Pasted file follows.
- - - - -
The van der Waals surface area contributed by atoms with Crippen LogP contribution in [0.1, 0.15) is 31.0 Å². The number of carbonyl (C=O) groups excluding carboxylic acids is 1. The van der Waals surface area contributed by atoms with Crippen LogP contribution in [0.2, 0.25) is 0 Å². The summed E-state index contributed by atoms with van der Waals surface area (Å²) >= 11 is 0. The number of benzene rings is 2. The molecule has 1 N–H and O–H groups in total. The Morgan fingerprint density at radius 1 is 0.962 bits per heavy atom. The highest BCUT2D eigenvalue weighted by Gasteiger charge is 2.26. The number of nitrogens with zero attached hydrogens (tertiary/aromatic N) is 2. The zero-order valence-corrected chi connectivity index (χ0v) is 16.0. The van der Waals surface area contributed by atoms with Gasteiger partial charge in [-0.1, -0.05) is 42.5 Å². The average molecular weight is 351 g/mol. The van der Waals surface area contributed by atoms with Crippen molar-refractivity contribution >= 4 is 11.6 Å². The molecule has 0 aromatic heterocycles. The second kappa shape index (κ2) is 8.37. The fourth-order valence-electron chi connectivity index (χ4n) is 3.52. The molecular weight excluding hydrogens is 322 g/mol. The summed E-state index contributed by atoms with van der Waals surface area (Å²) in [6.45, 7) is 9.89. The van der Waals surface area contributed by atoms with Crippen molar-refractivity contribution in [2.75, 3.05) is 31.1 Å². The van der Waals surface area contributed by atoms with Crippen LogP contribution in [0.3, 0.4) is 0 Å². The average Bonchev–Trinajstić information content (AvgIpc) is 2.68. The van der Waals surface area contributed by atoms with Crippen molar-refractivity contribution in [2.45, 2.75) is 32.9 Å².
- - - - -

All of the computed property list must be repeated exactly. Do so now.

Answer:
The van der Waals surface area contributed by atoms with Crippen LogP contribution in [0.1, 0.15) is 31.0 Å². The number of carbonyl (C=O) groups excluding carboxylic acids is 1. The van der Waals surface area contributed by atoms with Crippen LogP contribution in [0.2, 0.25) is 0 Å². The summed E-state index contributed by atoms with van der Waals surface area (Å²) >= 11 is 0. The number of benzene rings is 2. The molecule has 1 N–H and O–H groups in total. The Morgan fingerprint density at radius 1 is 0.962 bits per heavy atom. The highest BCUT2D eigenvalue weighted by Gasteiger charge is 2.26. The number of nitrogens with zero attached hydrogens (tertiary/aromatic N) is 2. The zero-order valence-corrected chi connectivity index (χ0v) is 16.0. The van der Waals surface area contributed by atoms with Gasteiger partial charge in [-0.1, -0.05) is 42.5 Å². The average molecular weight is 351 g/mol. The van der Waals surface area contributed by atoms with Crippen molar-refractivity contribution >= 4 is 11.6 Å². The molecule has 0 aromatic heterocycles. The second kappa shape index (κ2) is 8.37. The fourth-order valence-electron chi connectivity index (χ4n) is 3.52. The molecular weight excluding hydrogens is 322 g/mol. The summed E-state index contributed by atoms with van der Waals surface area (Å²) in [6.45, 7) is 9.89. The van der Waals surface area contributed by atoms with Crippen molar-refractivity contribution in [2.75, 3.05) is 31.1 Å². The van der Waals surface area contributed by atoms with Crippen LogP contribution in [0.3, 0.4) is 0 Å². The average Bonchev–Trinajstić information content (AvgIpc) is 2.68. The van der Waals surface area contributed by atoms with Crippen molar-refractivity contribution in [2.45, 2.75) is 32.9 Å².